| A baby sleeps with a sticker reading “No to Hate” on his T-shirt during a rally in Casablanca. (AFP)
Riyadh, May 29 (Reuters): Saudi Arabia and Morocco yesterday announced they had arrested the alleged masterminds of bombings earlier this month that killed 77 people and sparked fresh fears al Qaida had regrouped for more attacks.
Saudi Arabia said five people wanted in the May 12 bombings of three expatriate housing compounds in Riyadh were arrested in the Muslim holy city of Medina. “We believe that one of them is a main mastermind of the blasts,” a Saudi source said.
The daily Okaz reported the five were arrested at an Internet cafe and the alleged mastermind was a Saudi who was among 19 men wanted by authorities on terrorism charges after a shoot-out with police in Riyadh this month. In Morocco, authorities announced they had captured the “general coordinator” of the May 16 attacks at five locations in Casablanca in which 43 people were killed. State prosecutor Moulay Abdellah Alaoui Belghiti told state television the suspect was arrested on Monday in the central city of Fes but died while being taken to hospital.
Belghiti identified the dead man by a first name only, Abdelhaq, but said he had also used the alias “Moul Sebbat” (“The man with the shoes”).
Abdelhaq “admitted he was the main coordinator” of the attacks, Belghiti said, but “suffered chronic heart and liver diseases. His health condition did not allow investigators unfortunately to complete all the elements of the investigation.”
The two bombings, staged at multiple locations within four days of each other, confirmed some experts’ fears that al Qaida or groups linked to the network were planning attacks to protest the US-led war in Iraq and the Israeli-Palestinian conflict.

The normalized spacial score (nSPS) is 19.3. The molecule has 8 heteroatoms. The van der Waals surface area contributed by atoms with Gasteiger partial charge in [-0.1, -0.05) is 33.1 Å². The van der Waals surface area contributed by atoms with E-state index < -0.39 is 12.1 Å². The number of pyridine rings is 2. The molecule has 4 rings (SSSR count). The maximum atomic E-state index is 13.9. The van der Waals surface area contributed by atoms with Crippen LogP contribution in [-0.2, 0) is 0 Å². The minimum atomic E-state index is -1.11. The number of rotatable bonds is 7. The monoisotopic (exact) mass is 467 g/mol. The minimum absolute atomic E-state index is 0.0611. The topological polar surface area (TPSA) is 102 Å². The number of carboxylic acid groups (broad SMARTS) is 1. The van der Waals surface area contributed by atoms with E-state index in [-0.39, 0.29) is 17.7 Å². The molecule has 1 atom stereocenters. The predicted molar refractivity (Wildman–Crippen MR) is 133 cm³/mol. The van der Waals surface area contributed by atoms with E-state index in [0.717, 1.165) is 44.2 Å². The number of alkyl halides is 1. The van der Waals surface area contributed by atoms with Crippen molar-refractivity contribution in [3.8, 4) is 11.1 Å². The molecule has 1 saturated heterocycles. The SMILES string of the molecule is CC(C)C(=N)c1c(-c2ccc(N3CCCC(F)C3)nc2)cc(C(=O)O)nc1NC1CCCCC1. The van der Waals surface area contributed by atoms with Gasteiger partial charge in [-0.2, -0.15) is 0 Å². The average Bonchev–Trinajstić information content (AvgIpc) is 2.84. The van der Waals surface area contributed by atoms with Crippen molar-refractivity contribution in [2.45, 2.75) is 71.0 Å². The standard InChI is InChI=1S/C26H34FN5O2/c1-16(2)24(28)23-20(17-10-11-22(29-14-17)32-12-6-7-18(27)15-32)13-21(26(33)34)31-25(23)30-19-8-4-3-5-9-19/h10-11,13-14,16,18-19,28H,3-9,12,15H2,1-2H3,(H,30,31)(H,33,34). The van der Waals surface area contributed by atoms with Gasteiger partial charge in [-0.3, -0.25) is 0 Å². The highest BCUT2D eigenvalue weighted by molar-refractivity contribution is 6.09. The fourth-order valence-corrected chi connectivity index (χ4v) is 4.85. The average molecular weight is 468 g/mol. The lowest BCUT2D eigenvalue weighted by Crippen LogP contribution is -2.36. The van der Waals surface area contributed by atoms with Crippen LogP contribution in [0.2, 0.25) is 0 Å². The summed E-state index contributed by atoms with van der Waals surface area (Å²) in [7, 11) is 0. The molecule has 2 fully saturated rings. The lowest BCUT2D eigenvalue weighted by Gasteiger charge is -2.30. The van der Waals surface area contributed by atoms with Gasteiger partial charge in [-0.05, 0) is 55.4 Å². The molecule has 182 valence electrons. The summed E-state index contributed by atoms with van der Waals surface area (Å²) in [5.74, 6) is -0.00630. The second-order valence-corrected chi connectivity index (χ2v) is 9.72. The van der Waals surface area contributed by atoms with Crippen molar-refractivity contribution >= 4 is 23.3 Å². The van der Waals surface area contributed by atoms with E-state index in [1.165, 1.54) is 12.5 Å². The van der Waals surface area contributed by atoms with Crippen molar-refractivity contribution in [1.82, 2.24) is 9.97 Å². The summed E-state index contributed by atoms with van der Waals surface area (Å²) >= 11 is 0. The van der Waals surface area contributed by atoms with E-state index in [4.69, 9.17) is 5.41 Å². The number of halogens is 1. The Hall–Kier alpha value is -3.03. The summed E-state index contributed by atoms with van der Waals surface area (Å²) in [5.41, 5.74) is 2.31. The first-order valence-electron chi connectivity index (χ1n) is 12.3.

Fresh terror alerts went up around the world with embassies temporarily closing, flights being cancelled and US leaders vowing to crack down on those suspected of aiding terrorists. “We are not convinced this threat is over or (that) it is in any way diminished from what we have seen,” US ambassador to Saudi Arabia Robert Jordan said at the US embassy in Riyadh yesterday. “We don’t believe that this is a one-time event. The threat level continues to be elevated this time,” he added.
Washington is pressuring Iran to turn over al Qaida members who the US says are hiding in that country and may be linked to the Riyadh bombings.
Iran said it has cooperated by arresting and deporting 500 al Qaida members in the past year and interrogating others. It charged that Washington was not serious about terrorism but used its self-declared war to impose its will on the region.
An al Qaida e-mail has vowed revenge attacks on the Saudi royal family over reports that Saudi police killed two Muslim clerics during a manhunt after the Riyadh blasts, an Arabic newspaper said today.
Saudi Arabia has denied the reports and said the outspoken clerics were among suspects held after the May 12 suicide bombings. The London-based al-Quds al-Arabi reported the e-mail, sent by unnamed persons close to Osama bin Laden, said the al Qaida leader promised reprisals if the two were indeed dead.
At an Organisation of the Islamic Conference meeting in Tehran yesterday, foreign ministers said in the post-September 11 world Islam had been unfairly associated with terrorism and warned military action only bred more extremists.
“Terrorism is an enemy for all of us, an enemy for our societies, an enemy for our religion and an enemy for our culture,” Amr Moussa, head of the Arab League, told the gathering.